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Chapter 10: Do you think it is possible for an outsider to accurately discern the underlying cultural values of an organization by analyzing symbols, ceremonies, dress, or other observable aspects of culture compared to an insider with several years of work experience? Select a percentage (e.g., 10%, 70%, etc.) and explain your reasoning.

The organization’s cultural values are essential components for long-term success.

According to Daft (2021), the cultural values of an organization encompass guiding beliefs, a set of values, and understandings shared by members of a firm. In addition, the firm’s cultural values are taught to new members as the foundation to think, behave and feel. As a result, organizational culture is not only intangible but also informal and social behavior of the company that is reflected through internal operations and interactions with external stakeholders. While employees may have diverse social backgrounds, experiences, and education, organizational culture binds and shapes everyone across the organization. Furthermore, corporate cultural values can be expressed in the manner in which the organization conducts operations, treats the workforce, customers, and the larger community. Organizational cultural values are also depicted through employee commitment towards shared objectives, information flow through hierarchies, and decision-making freedom.

Organizational culture is viewed in two categories, including underlying and observable (Daft, 2021). An outsider can analyze organizational symbols, dress code, physical setting, ceremonies, behavior, and stories at the observable level to understand corporate values. Additionally, the external manifestation of the organization’s cultural values can be heard or seen. Normally, slogans, artifacts, and logos are used to depict a firm’s values to outsiders. However, at the observable level, the accuracy of an outsider’s analysis is limited to about 30% understanding of the underlying cultural values of the organization. Ideally, with good observation skills, an outsider can comprehend a considerable understanding of underlying cultural values (Daft, 2021).

Moreover, visiting the organization allows the outsider to examine workplace setting, power relationships, management, and employee behavior. Observable behaviors are a reflection of underlying organizational culture.

In contrast, an outsider can gain an accurate understanding of the underlying values of an organization provided there is available information. Specifically, an outsider can depend on inside sources to get the right information. Essentially, employees act as insiders with reliable and detailed information. This means that an outsider can get 90% accurate discernment of the underlying cultural values of the organization. As a result, the outsider can use experienced employees working for the organization for a long time to get first-hand information about an accurate understanding of the firm’s underlying cultural values. In addition, experienced employees are reliable sources to get underlying cultural values because they help in shaping the very core organizational values (Daft, 2021).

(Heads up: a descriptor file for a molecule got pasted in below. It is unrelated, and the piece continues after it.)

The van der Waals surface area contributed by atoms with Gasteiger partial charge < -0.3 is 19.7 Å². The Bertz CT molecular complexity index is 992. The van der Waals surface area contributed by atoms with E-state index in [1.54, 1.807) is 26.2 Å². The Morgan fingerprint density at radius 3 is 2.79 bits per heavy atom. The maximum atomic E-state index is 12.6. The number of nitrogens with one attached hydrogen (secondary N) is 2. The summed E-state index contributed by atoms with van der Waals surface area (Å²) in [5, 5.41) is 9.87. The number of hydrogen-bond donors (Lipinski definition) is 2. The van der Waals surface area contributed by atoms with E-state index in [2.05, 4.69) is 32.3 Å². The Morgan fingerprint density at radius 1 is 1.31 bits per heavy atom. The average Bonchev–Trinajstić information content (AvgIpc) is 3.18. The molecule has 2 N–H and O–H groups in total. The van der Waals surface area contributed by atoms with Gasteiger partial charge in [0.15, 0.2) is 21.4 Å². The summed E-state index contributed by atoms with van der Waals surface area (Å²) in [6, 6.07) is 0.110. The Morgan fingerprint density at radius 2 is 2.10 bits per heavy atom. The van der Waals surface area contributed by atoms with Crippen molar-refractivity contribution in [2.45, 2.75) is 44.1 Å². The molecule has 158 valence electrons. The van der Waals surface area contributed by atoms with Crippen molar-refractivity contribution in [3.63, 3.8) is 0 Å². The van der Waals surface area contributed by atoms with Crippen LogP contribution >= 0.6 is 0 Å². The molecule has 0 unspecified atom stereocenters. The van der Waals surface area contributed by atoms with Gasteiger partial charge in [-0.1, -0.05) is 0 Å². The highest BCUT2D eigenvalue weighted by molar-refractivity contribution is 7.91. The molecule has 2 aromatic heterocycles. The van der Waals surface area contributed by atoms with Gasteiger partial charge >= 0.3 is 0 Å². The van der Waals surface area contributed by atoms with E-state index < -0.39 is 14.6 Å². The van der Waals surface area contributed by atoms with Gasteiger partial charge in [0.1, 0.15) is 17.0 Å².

Outsiders can collect detailed information about an organization with a few keystrokes with technological development. The internet can allow outsiders to find and interpret the cultural values of an organization using observable artifacts such as vision, mission, logos, and organizational structure. Nonetheless, an outsider can only gain roughly 40% of the organization’s underlying cultural values.

Chapter 11: A noted organization theorist once said, “Pressure for change originates in the environment. Pressure for stability originates within the organization.” Do you agree?

I agree with this statement because the business environment is rapidly changing, which compels organizations to adopt new ways and strategies to remain competitive. This statement also reflects the impact of external changes on an organization. Since an organization cannot respond to environmental changes, it can accommodate them to survive in a

Besides economic factors, natural disasters and man-made disasters force organizations to make radical changes. Therefore, Pressure for change originates from the environment that makes organizations initiate change. Moreover, change occurs when an organization’s environment is disrupted. Changes in an organization’s environment include economic, technological, political, and socio-cultural factors (Fløvik, Knardahl

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